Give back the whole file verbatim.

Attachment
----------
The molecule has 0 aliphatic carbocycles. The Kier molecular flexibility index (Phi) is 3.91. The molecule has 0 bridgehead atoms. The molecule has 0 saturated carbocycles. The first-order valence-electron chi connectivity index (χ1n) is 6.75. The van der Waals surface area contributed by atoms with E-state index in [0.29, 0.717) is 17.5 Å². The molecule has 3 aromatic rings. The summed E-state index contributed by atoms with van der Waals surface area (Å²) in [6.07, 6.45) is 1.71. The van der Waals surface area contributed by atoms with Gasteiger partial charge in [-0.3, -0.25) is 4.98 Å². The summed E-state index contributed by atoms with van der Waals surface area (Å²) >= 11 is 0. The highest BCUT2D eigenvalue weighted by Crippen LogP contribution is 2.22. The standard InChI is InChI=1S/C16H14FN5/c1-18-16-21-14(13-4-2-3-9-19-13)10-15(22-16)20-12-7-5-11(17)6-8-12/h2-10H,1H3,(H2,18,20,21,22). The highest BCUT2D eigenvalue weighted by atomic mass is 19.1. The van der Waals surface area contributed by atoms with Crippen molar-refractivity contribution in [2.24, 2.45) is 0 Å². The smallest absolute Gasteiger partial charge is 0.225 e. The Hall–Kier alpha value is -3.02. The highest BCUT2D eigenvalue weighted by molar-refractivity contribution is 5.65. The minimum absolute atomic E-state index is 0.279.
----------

The molecule has 0 aliphatic carbocycles. The Kier molecular flexibility index (Phi) is 3.91. The molecule has 0 bridgehead atoms. The molecule has 0 saturated carbocycles. The first-order valence-electron chi connectivity index (χ1n) is 6.75. The van der Waals surface area contributed by atoms with E-state index in [0.29, 0.717) is 17.5 Å². The molecule has 3 aromatic rings. The summed E-state index contributed by atoms with van der Waals surface area (Å²) in [6.07, 6.45) is 1.71. The van der Waals surface area contributed by atoms with Gasteiger partial charge in [-0.3, -0.25) is 4.98 Å². The summed E-state index contributed by atoms with van der Waals surface area (Å²) >= 11 is 0. The highest BCUT2D eigenvalue weighted by Crippen LogP contribution is 2.22. The standard InChI is InChI=1S/C16H14FN5/c1-18-16-21-14(13-4-2-3-9-19-13)10-15(22-16)20-12-7-5-11(17)6-8-12/h2-10H,1H3,(H2,18,20,21,22). The highest BCUT2D eigenvalue weighted by atomic mass is 19.1. The van der Waals surface area contributed by atoms with Crippen molar-refractivity contribution in [2.24, 2.45) is 0 Å². The smallest absolute Gasteiger partial charge is 0.225 e. The Hall–Kier alpha value is -3.02. The highest BCUT2D eigenvalue weighted by molar-refractivity contribution is 5.65. The minimum absolute atomic E-state index is 0.279.